For a long time Cretan dittany was a rather unknown herb. However, ever since dittany was mentioned as a magic herb by the magical apprentice of Joanne K. Rowling’s Harry Potter, the medicinal and spice herb has moved into a new public light. But already ancient Greek doctors used dittany as a medicinal herb, whose name dates back to the original natural occurrence of Dikti Mountains on the island of Crete.
Profile of Cretan dittany:
Scientific name: Origanum dictamnus
Plant family: mint family (Lamiaceae)
Other names: dittany of Crete, hop marjoram
Sowing time / Planting time: precultur (in-house) – February – March
Flowering period: August – October
Harvest time: June – September
Useful plant parts: leaves, shoots
Soil quality: calcareous, low-humus and nutrient-poor soils
Use as a medicinal herb: bacterial infections, stomach and intestinal complaints, sore throat, dermatitis, common cold, tonsillitis
Use as aromatic herb: potatoes, eggs, hearty stews, vegetable pan
Plant characteristics and classification of Cretan dittany
Cretan dittany (Origanum dictamnus) is also commonly referred to just as dittany. However, it is strictly distinguishable from another species, which also bears the name dittany/burning bush (Dictamnus albus). This species belongs to the soapberry family and is often sold as an ornamental plant.
Origin and Occurrence of the Cretan dittany
As mentioned, Cretan dittany originated from the Greek island of Crete. Ancient sources limit its origin to a mountain called Dikti. Most of the wild Cretan dittanies are usually found in mountainous areas or limestone walls, canyons or slopes. Meanwhile, the herb is also found in other Mediterranean countries. In Europe and North America, it can not grow wild due to its low frost tolerance.
Plant order of Cretan dittany
Cretan dittany belongs to the mint family. The herb is thus a member of a very rich herbal family, as well as sage, thyme, rosemary and savory. In the closer relationship the plant belongs to the genus of the Origanum. This genus includes more than 40 species, which include also oregano and marjoram.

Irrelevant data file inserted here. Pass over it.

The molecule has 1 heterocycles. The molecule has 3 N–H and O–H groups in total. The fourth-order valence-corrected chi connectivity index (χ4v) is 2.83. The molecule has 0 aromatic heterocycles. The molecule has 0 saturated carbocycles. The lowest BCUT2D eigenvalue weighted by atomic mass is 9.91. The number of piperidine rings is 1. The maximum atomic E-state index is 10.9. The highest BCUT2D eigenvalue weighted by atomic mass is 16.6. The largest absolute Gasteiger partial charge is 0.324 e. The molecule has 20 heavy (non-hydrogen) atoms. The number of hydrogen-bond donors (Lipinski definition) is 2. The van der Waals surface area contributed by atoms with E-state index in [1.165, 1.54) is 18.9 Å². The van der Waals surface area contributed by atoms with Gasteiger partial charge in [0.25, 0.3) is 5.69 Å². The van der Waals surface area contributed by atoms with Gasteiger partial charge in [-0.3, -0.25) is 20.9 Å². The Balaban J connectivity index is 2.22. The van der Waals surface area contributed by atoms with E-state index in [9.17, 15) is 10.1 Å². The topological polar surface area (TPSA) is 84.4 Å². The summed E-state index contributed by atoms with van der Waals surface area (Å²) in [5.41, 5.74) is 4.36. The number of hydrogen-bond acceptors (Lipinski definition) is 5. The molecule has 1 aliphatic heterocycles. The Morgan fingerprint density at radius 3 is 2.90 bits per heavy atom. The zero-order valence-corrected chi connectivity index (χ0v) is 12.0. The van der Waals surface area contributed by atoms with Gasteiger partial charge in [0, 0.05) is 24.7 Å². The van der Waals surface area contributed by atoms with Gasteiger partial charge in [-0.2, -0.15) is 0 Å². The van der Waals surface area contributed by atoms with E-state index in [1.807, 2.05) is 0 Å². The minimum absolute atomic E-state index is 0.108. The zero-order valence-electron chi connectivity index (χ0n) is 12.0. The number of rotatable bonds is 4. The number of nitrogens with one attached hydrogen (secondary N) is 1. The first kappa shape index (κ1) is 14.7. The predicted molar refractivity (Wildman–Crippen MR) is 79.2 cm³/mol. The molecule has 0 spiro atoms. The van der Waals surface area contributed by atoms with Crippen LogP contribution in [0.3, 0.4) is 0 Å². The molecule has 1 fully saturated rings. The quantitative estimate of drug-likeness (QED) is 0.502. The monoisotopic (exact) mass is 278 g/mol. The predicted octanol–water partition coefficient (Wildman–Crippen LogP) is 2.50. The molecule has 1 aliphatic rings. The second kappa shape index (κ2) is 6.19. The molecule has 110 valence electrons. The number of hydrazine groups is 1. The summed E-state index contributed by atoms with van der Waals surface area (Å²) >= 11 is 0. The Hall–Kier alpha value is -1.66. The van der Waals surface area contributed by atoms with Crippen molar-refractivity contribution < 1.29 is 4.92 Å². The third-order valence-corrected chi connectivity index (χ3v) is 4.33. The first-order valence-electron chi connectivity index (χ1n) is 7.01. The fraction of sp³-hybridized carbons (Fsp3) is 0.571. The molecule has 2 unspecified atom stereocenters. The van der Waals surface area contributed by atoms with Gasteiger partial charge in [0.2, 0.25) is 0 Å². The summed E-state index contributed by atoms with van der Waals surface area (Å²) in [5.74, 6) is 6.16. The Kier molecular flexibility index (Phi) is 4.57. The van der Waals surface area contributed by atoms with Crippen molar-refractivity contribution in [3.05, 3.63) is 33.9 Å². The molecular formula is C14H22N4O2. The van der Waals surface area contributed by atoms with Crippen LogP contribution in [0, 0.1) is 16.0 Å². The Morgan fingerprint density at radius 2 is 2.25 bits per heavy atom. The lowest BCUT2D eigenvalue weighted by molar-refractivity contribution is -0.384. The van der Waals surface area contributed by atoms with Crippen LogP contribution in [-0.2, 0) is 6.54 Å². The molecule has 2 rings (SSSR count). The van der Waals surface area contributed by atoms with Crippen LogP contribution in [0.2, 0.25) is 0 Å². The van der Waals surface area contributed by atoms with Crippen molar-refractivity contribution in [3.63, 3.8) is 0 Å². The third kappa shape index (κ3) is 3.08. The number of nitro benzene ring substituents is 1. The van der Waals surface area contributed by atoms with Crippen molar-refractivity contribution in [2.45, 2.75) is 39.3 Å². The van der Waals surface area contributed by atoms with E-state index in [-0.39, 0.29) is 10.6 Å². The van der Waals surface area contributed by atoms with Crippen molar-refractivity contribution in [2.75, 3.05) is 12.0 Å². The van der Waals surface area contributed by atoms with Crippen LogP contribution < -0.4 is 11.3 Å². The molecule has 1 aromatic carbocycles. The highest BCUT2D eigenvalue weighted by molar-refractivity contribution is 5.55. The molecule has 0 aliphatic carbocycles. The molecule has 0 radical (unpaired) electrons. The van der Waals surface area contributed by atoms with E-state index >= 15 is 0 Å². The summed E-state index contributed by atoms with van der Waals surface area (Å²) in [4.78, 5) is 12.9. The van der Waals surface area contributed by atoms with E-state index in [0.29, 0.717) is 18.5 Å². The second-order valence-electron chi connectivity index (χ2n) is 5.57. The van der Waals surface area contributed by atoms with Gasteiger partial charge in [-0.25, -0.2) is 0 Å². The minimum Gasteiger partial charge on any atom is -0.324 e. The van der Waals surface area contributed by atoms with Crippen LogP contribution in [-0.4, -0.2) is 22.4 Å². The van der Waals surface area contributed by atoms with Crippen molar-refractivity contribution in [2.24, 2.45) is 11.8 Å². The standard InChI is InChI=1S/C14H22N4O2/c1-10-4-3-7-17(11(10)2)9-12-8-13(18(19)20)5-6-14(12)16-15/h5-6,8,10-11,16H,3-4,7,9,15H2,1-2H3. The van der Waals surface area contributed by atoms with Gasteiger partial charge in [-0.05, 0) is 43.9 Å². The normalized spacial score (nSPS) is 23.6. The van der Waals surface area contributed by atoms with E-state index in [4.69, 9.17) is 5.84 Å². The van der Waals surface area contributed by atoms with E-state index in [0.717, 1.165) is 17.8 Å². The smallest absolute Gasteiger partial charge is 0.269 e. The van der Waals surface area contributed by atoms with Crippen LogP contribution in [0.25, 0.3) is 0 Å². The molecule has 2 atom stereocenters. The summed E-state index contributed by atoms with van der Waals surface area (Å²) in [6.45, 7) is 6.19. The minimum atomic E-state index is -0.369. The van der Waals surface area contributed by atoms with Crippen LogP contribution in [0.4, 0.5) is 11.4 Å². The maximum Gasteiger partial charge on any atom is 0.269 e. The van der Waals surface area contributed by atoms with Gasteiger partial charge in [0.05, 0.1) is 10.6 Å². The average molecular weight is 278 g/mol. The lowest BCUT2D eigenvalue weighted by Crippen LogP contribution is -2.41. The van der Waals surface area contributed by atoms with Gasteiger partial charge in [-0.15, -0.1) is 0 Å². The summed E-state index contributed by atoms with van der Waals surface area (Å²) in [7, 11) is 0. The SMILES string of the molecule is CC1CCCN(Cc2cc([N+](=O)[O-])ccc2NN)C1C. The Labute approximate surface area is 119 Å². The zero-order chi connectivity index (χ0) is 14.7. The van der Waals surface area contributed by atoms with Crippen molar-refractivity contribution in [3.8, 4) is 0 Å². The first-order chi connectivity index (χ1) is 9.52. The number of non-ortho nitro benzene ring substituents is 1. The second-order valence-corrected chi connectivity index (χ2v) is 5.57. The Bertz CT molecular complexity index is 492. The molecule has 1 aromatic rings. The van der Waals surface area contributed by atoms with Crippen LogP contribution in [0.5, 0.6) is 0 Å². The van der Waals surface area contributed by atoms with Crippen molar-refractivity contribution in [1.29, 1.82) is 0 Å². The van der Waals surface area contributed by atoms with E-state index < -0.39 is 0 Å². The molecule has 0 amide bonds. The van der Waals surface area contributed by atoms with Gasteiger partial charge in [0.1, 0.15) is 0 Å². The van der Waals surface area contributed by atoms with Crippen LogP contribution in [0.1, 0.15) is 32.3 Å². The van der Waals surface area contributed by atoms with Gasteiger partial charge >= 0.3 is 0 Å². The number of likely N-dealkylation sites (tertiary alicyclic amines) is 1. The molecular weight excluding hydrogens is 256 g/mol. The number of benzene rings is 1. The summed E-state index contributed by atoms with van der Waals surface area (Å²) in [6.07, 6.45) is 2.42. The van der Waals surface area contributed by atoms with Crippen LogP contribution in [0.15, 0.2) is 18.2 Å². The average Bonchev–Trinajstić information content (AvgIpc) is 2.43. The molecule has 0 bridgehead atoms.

Characteristics of the Cretan dittany
Cretan dittany is a perennial, creeping to hanging growing plant whose stature height is between 25 and 40 cm (10 and 16 in). The fragrance of it is spicy, slightly balsamic and peppery.
Striking, in comparison to the related oregano or marjoram, is the appearance of the leaves. The leaves are roundish, as young foliage of reddish color and later blue-green, silvery shimmering colored. However, the leaves look as if they are dusted with a fine layer of ice. In fact, there are very fine dense, felt-like hairs on the leaf surface.
Cretan dittany forms during flowering (August to early October) pink to purple flowers, which have the typical form for members of the mint family. The pollination of the flowers is done by insects.
The ovaries develop schizocarps, which form the typical black seeds.
Cretan dittany – cultivation and care
Cretan dittany has some demands on the location. Preference is given to full sun locations
The soil should be calcareous, nutrient-poor and humus-poor. To regenerate the natural conditions, the substrate should at best consist of a mixture of sand, pumice and some soil.
Sowing outdoors is relatively difficult, as the herb is quite demanding on germination. To germinate the seeds need an extended warm phase and a following cold phase of up to eight weeks. Therefore, the preculture at home is recommended. In order to grow on the windowsill in the house, the seeds are kept for about 6 weeks in a warm location before they are moved to a cool place (about 5 ° C / 41 ° F). The growing substrate should be a slightly moist mixture of sand and soil.
Alternatively, the propagation takes place with young shoots of older plants from which cuttings are grown. Also division of the rootstock is possible.
The plant grows naturally in calcareous mountainous areas, which are usually relatively sparse and contain only limited nutrients. Fertilizer should therefore only be incorporated in the soil after the plants have germinated. A few organic fertilizers such as cattle manure, compost or lighter herbal fertilizers are sufficient. If dittany is grown in flower pots or plant pots, light nutrients should be applied at intervals of 6 to 8 weeks.